Author: Sophie Jones
IN another universe, you could be a millionaire or a convicted murderer.
The “many-worlds interpretation” was first proposed by American physicist Hugh Everett in 1957.
Initially ignored, the idea was later popularised by theoretical physicist Bryce Seligman DeWitt a decade later.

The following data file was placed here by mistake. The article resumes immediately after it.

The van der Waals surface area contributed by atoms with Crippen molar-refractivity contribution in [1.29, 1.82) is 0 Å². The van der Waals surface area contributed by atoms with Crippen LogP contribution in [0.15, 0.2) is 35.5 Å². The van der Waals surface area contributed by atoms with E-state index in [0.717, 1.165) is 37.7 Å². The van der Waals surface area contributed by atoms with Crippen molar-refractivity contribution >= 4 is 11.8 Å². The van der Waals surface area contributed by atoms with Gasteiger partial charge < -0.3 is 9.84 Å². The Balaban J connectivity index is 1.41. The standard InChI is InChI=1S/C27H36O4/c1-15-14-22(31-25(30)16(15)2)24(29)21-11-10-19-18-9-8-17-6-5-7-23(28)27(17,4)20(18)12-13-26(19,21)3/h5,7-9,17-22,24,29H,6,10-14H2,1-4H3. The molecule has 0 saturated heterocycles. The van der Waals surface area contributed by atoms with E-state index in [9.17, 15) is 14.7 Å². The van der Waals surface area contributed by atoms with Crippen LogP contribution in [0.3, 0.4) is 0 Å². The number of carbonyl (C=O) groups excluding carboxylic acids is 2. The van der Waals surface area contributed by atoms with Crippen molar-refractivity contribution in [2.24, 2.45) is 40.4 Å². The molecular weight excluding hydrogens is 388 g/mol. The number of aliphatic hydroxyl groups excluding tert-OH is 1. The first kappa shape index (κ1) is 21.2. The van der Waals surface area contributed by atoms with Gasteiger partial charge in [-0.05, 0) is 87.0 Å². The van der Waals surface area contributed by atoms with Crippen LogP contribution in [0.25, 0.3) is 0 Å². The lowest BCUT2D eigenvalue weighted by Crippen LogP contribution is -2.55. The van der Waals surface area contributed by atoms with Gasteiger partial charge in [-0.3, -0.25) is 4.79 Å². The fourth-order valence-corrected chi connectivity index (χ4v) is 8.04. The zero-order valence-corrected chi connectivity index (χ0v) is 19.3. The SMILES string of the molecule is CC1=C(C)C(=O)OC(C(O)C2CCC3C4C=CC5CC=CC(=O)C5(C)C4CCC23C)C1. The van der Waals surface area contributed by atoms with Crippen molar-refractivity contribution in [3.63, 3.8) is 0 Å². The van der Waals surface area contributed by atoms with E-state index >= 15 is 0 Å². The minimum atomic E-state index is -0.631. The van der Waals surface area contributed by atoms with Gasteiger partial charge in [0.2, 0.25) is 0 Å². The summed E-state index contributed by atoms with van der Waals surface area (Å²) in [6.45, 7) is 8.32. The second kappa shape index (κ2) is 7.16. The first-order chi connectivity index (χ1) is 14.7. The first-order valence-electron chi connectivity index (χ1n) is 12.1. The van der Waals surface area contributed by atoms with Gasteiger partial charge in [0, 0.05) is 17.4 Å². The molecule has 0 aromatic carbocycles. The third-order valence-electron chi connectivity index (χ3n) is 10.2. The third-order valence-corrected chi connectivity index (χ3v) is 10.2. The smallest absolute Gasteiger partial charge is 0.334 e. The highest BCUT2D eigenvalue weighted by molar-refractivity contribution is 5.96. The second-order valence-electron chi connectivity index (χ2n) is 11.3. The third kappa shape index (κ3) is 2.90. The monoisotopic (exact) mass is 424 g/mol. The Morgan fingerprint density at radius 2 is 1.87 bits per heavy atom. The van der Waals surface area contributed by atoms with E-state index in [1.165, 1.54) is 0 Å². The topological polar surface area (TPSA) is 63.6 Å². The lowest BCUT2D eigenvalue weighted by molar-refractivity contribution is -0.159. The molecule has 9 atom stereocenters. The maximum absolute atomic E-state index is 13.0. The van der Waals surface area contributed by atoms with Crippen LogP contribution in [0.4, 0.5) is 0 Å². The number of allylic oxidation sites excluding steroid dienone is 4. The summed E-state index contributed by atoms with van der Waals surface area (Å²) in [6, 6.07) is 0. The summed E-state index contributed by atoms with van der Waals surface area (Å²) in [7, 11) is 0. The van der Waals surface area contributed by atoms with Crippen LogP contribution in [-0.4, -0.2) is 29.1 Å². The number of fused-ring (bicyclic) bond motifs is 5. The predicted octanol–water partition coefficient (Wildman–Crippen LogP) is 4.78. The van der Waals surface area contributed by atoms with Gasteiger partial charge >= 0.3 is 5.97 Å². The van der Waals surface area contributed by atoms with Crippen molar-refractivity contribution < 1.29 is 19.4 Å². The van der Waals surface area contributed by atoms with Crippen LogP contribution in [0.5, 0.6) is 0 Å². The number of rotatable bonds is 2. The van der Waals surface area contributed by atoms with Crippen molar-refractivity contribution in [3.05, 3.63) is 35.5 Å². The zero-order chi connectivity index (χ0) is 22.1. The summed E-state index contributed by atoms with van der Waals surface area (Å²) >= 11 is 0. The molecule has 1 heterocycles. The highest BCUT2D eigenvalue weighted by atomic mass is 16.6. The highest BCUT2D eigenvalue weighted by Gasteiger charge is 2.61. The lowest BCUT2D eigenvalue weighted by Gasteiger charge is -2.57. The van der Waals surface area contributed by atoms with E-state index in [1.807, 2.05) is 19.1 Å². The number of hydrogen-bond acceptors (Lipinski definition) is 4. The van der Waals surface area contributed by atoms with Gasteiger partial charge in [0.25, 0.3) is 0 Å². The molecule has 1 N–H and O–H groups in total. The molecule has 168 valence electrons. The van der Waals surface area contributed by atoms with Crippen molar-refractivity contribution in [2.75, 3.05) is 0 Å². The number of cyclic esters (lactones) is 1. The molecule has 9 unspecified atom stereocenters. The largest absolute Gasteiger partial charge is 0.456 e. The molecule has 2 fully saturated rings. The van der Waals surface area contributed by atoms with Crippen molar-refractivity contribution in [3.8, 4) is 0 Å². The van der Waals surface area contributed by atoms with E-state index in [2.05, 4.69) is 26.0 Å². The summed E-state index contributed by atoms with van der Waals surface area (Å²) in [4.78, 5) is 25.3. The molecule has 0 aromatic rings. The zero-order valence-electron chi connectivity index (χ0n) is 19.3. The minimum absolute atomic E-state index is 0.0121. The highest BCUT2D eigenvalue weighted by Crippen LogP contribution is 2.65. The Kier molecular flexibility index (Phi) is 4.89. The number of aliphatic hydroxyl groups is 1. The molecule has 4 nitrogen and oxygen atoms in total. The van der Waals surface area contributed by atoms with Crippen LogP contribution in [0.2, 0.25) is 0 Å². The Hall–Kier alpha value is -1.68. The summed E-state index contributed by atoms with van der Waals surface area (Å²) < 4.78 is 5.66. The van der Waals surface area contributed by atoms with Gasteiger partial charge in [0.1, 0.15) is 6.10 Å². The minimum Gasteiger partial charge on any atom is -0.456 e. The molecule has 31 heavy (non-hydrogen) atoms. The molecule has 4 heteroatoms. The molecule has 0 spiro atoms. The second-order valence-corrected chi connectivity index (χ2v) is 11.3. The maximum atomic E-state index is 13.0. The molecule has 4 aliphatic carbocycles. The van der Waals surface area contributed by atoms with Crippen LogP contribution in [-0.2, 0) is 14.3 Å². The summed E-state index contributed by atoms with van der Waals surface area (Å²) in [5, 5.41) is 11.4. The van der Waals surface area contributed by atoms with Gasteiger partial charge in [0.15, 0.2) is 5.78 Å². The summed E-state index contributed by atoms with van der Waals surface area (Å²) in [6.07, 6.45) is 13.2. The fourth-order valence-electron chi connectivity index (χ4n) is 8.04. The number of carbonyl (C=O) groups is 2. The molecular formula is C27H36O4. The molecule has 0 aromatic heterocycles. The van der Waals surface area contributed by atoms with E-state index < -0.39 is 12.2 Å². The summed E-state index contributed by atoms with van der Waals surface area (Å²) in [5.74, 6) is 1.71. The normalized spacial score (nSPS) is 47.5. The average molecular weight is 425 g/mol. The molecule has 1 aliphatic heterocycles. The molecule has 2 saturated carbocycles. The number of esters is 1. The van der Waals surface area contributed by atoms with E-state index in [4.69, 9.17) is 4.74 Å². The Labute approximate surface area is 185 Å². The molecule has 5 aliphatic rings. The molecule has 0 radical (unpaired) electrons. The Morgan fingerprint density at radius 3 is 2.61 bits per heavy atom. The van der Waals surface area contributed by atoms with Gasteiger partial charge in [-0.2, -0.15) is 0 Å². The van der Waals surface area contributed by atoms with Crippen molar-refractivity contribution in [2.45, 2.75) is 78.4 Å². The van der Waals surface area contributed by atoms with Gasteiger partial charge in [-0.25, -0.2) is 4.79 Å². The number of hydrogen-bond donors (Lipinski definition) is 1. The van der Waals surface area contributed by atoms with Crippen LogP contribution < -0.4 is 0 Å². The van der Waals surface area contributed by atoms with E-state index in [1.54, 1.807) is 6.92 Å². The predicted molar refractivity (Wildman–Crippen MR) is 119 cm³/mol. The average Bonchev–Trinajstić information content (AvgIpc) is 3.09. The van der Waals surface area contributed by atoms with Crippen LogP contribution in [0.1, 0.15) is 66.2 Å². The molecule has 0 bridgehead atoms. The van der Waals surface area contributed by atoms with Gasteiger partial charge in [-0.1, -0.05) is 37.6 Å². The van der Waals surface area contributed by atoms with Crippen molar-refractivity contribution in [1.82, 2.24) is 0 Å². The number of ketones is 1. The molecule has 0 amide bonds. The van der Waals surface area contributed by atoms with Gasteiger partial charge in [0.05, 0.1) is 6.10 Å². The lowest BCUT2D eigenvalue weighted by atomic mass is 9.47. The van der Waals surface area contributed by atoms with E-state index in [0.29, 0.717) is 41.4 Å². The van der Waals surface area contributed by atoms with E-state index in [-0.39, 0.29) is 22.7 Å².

Physicist and cosmologist Max Tegmark told New Scientist knowing about the multiverse gives him an entirely differently perspective on his life.
“I feel a strong kinship with parallel Maxes even though I never get to meet them,” he said.
He added that — if involved in an accident — it makes him think even more carefully about the what-ifs.
“The minimum tribute I can pay to that dead Max is to really think through what happened and learn some lessons.”
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